The Borghese Gladiator Statuette.
After the antique, Vincenzo Gemito, Italy 1880.
The original antique marble was found in the early 1600`s, at Nettuna, south of Rome, among the ruins of a seaside palace belonging to Emperor Nero on the site of the ancient Antium. From the attitude of the figure it is clear that the statue represents not a gladiator, but a warrior contending with a mounted combatant.
In the days when antique sculptures gained immediacy by being identified with specific figures from history or literature, conjectured that it was intended to represent Achilles, fighting with the mounted Amazon.
The sculpture was added to the Borghese collection, at the Villa Borghese, Italy, it stood in a ground-floor room named for it, redecorated in the early 1780s by Antonio Asprucci.
Camillo Borghese was pressured to sell it to his brother-in-law, Napoleon Bonaparte in 1807, which he took to Paris when the Borghese collection was acquired for the Louvre, where it now resides.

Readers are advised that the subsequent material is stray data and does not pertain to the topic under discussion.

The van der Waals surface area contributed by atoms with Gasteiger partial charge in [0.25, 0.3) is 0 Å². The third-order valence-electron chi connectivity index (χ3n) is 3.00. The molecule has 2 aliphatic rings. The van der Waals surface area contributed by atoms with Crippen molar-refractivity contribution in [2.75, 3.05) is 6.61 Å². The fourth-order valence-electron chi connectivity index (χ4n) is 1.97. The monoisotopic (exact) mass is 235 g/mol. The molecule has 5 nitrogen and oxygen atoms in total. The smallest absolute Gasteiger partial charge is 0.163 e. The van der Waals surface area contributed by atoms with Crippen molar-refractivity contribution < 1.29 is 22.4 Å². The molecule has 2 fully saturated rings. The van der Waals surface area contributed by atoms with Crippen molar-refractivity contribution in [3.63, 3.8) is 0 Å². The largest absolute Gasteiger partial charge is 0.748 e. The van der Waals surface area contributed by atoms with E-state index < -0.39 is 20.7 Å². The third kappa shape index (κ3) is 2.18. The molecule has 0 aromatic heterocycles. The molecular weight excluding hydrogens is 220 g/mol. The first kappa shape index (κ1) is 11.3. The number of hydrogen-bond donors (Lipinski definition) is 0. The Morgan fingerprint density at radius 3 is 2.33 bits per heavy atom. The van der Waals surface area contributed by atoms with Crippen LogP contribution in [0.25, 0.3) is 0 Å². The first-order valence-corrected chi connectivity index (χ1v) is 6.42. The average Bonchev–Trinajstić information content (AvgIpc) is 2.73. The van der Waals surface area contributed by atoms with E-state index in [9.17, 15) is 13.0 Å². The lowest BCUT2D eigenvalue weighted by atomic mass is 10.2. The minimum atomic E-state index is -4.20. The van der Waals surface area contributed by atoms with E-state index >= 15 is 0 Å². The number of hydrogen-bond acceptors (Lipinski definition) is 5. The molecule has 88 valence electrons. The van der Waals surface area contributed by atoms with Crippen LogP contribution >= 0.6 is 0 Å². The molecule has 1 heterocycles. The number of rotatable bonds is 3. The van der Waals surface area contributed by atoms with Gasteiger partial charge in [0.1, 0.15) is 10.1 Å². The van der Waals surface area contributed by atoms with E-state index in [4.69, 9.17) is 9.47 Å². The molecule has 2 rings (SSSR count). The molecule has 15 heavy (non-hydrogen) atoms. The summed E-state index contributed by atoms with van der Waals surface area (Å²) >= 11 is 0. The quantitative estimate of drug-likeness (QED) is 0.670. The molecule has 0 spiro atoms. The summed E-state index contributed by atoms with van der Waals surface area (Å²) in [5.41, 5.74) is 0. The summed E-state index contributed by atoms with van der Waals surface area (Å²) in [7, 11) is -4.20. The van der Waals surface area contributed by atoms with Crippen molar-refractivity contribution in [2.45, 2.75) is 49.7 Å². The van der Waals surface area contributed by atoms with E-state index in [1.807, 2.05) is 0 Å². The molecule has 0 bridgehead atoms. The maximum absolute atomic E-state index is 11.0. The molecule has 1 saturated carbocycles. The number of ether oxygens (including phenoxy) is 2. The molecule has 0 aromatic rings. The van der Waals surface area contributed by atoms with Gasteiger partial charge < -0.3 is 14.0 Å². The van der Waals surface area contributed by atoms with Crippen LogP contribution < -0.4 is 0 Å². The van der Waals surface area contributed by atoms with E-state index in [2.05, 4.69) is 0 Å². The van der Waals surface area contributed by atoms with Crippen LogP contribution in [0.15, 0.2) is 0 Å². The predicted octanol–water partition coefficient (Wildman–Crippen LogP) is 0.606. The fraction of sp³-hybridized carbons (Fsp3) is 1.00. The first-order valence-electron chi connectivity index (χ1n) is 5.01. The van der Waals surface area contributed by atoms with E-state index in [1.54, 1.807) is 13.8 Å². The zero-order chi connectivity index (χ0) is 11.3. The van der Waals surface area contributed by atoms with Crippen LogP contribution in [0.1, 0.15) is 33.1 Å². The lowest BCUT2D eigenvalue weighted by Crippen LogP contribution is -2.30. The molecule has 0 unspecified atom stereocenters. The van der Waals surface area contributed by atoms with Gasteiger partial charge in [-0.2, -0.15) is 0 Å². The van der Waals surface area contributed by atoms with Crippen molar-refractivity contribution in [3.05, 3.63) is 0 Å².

Misnamed a gladiator due to an erroneous restoration, it was among the most admired and copied works of antiquity in the eighteenth century, providing sculptors a canon of proportions. A bronze cast was made for Charles 1 of England, now at Windsor Castle, and Another by Hubert Le Sueur, was the centrepiece of Isaac de caus parterre, at Wilton House, that version was then given by the 8th Earl of Pembroke to Sir Robert Walpole and remains the focal figure in William Kent`s Hall at Houghton Hall, Norfolk.
Originally a copy was also located in Lord Burlington's garden at Chiswick House and later relocated to the gardens at Chatsworth House in Derbyshire.
Other copies can be found at Petworth house and in the Green Court at Knole.
Size. 50 cm tall, 52 cm wide, 20 cm deep.